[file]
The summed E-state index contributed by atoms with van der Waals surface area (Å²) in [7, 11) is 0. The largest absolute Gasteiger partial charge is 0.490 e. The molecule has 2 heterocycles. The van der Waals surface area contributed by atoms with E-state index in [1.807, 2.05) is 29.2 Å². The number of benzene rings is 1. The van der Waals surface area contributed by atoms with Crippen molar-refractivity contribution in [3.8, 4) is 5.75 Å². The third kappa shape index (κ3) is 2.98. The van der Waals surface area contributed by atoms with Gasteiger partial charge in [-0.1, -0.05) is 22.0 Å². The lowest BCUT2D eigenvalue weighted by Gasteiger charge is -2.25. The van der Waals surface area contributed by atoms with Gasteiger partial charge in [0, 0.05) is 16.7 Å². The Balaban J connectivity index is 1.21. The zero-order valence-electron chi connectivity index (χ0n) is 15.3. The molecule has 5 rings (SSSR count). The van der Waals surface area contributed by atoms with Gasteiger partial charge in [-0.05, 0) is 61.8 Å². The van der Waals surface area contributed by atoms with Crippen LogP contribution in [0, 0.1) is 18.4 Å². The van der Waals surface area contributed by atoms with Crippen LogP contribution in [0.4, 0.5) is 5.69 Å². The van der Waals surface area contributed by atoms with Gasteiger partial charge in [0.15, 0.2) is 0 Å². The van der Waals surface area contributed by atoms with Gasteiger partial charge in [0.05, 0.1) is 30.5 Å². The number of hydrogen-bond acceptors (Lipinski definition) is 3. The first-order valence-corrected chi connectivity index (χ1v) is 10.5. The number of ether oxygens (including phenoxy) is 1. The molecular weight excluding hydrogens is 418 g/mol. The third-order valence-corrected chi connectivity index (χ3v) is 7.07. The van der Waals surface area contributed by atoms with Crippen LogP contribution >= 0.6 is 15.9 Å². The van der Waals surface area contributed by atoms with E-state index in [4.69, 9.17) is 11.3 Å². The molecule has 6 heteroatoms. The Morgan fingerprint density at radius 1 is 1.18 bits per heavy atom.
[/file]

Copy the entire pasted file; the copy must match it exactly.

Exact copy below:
The summed E-state index contributed by atoms with van der Waals surface area (Å²) in [7, 11) is 0. The largest absolute Gasteiger partial charge is 0.490 e. The molecule has 2 heterocycles. The van der Waals surface area contributed by atoms with E-state index in [1.807, 2.05) is 29.2 Å². The number of benzene rings is 1. The van der Waals surface area contributed by atoms with Crippen molar-refractivity contribution in [3.8, 4) is 5.75 Å². The third kappa shape index (κ3) is 2.98. The van der Waals surface area contributed by atoms with Gasteiger partial charge in [-0.1, -0.05) is 22.0 Å². The lowest BCUT2D eigenvalue weighted by Gasteiger charge is -2.25. The van der Waals surface area contributed by atoms with Gasteiger partial charge in [0, 0.05) is 16.7 Å². The Balaban J connectivity index is 1.21. The zero-order valence-electron chi connectivity index (χ0n) is 15.3. The molecule has 5 rings (SSSR count). The van der Waals surface area contributed by atoms with Gasteiger partial charge in [-0.05, 0) is 61.8 Å². The van der Waals surface area contributed by atoms with Crippen LogP contribution in [0, 0.1) is 18.4 Å². The van der Waals surface area contributed by atoms with Crippen LogP contribution in [0.4, 0.5) is 5.69 Å². The van der Waals surface area contributed by atoms with Gasteiger partial charge in [0.15, 0.2) is 0 Å². The van der Waals surface area contributed by atoms with Gasteiger partial charge in [0.05, 0.1) is 30.5 Å². The number of hydrogen-bond acceptors (Lipinski definition) is 3. The first-order valence-corrected chi connectivity index (χ1v) is 10.5. The number of ether oxygens (including phenoxy) is 1. The molecular weight excluding hydrogens is 418 g/mol. The third-order valence-corrected chi connectivity index (χ3v) is 7.07. The van der Waals surface area contributed by atoms with Crippen LogP contribution >= 0.6 is 15.9 Å². The van der Waals surface area contributed by atoms with E-state index in [4.69, 9.17) is 11.3 Å². The molecule has 6 heteroatoms. The Morgan fingerprint density at radius 1 is 1.18 bits per heavy atom.